To kick off this series, we are excited to introduce to you Juan Gabriel's tank in Mexico. His 170 gallon tank has been consistently looking great for years, the SPS growth is phenomenal. Triton Method with no water changes for months now. Large algae bed and skimmer handling the nutrient export, Organics kept in check through Triton NDOC testing. Core 7 Base Elements dosed daily. Pics taken by Juan. Assistance by Raul Labastida. Lighting- Radion G5. Skimmer- Dalua Great White 10."

Full post found at



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Hooray for Joe! We are proud to see you speak at Reefapalooza Chicago in Octorber

Hooray for Joe! We are proud to see you speak at Reefapalooza Chicago in Octorber

Ever wondered why some people can have a super enjoyable reefing experience, while others huff and puff, and labor through it all?  The process makes all the difference!

Joe is going to expound his knowledge in this area, and give step by step instructions on how to start and maintain an "ultra low maintenance" reef tank.

This one is not to be missed.  If you cannot personally attend Reefapalooza Chicago, don't worry. will be recording the entire thing and will share it on Youtube.


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Waterbox Aquarium 20 cube battle build out

The Great Waterbox 20 Cube Battle

Be sure to watch Friday May 10th! When special UC corals especially curated for each champion will go into the tanks!  Tune in at 9am Pacific Time, or 12 noon Eastern Time, on FB live and YouTube!
20 g Cube Battle WaterBox AquariumsRichard vs. Jessica vs. Dean!
Who will build the most awesome tank?
Live on Facebook Live & YouTube, Fridays @ 12PM EST unitl 6/28/19




Until Next Episode...

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Joe's thoughts on Dry Rock vs Live Rocks


Recently there was a thread on Reef2reef where reefers were debating the merits of each type of rock and more specifically the issue of Dinos.

Joe chimed in and here's his reponse:

"Love all of this people! 
Joe here-

Having done this for 30 years now, I would like to share my quick opinion on the subject of dead vs live rock. 

It is kind of a no-brainer that from a naturalist or purist point of view, the best biological substrate for a reef tank would be the actual rock found on a coral reef. It contains many strains of healthy bacteria that have been proven to be absolutely beneficial to the biological stability of a delicate marine system. Not having these bacteria will increase the chance of nuisance algae and pests from taking hold, especially in the chaotic and unbalanced nature of a new tank. The reality of reefing today means experimenting and trying different substrates since live rock is almost impossible to find, and also quite damaging from an environmental perspective. (This is a whole different topic) After-all, the rock itself, whether live or dead really is inert so as long as the material is not toxic or causing other detrimental issues, we are really limiting our conversation to the effects of biological seeding via live rock vs biological seeding vs alternative methods.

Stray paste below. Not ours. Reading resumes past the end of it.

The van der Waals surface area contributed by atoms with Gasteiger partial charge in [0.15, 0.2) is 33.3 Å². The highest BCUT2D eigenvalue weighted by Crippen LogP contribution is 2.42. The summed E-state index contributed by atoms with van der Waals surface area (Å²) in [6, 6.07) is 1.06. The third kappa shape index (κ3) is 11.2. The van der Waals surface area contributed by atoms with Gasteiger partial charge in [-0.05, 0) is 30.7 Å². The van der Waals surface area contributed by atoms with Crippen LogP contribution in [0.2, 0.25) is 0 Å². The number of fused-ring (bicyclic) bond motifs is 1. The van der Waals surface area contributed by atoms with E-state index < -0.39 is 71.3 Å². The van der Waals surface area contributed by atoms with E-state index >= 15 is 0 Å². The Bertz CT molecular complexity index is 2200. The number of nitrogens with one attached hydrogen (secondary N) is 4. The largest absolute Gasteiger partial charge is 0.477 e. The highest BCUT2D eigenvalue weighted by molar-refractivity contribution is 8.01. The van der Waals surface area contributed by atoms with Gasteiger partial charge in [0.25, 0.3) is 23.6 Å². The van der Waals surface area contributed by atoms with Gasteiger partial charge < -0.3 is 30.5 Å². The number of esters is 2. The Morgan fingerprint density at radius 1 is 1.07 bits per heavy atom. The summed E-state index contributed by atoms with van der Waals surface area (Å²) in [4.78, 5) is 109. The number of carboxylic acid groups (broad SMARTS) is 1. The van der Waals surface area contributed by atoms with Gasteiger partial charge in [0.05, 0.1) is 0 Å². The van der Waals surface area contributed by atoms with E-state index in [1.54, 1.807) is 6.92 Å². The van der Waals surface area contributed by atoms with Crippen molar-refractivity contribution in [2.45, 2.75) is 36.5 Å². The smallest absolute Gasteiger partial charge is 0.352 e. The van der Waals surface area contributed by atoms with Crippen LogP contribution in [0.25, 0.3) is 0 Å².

When all the pros and cons are weighed I think there is a growing argument to choose a live rock alternative such as Marco Rocks. Closer attention will have to be paid to the biological balance of the system and it has always been Marco Rocks stance to go slow, seed with bottled bacteria or with bacteria inoculation from an older, established system, etc. I personally think people start up a tank and lack the patience that it needs to slowly mature. With my own tanks, I use dry Marco rock and leave the lights off for the first month or two. I run all filtration but do not add fish. I feed the tank sparingly and seed it with a few pieces of rock from an older tank. Snails or urchins can be used to keep the minimal algae growth in check. They also kick the detritus up and into the water column where it can travel to the filtration. Not keeping fish in the tank allows the copepod and micro-fauna to absolutely explode. After one month it will look like a copepod tank. They will become the apex animal in the tank! Utilize extra strong flow during this stage and just let the tank become stable. Up the feedings as the algae becomes more and more encrusting and calcified in nature. (Harder to remove from the glass is a great test) 

The rock will become coated with a biological film that will inhibit the growth of unwanted algae/dino. Should you see a dino outbreak, UV sterilization has been seen to be quite effective. (For many common strains). 

At the end of the day it is a personal choice of what substrate to use but if done right, many of the problems mentioned above can be avoided in part or entirely while also feeling great about not having wild rock ripped from the ocean to start your tank."
If you would like to follow this thread, go to this link: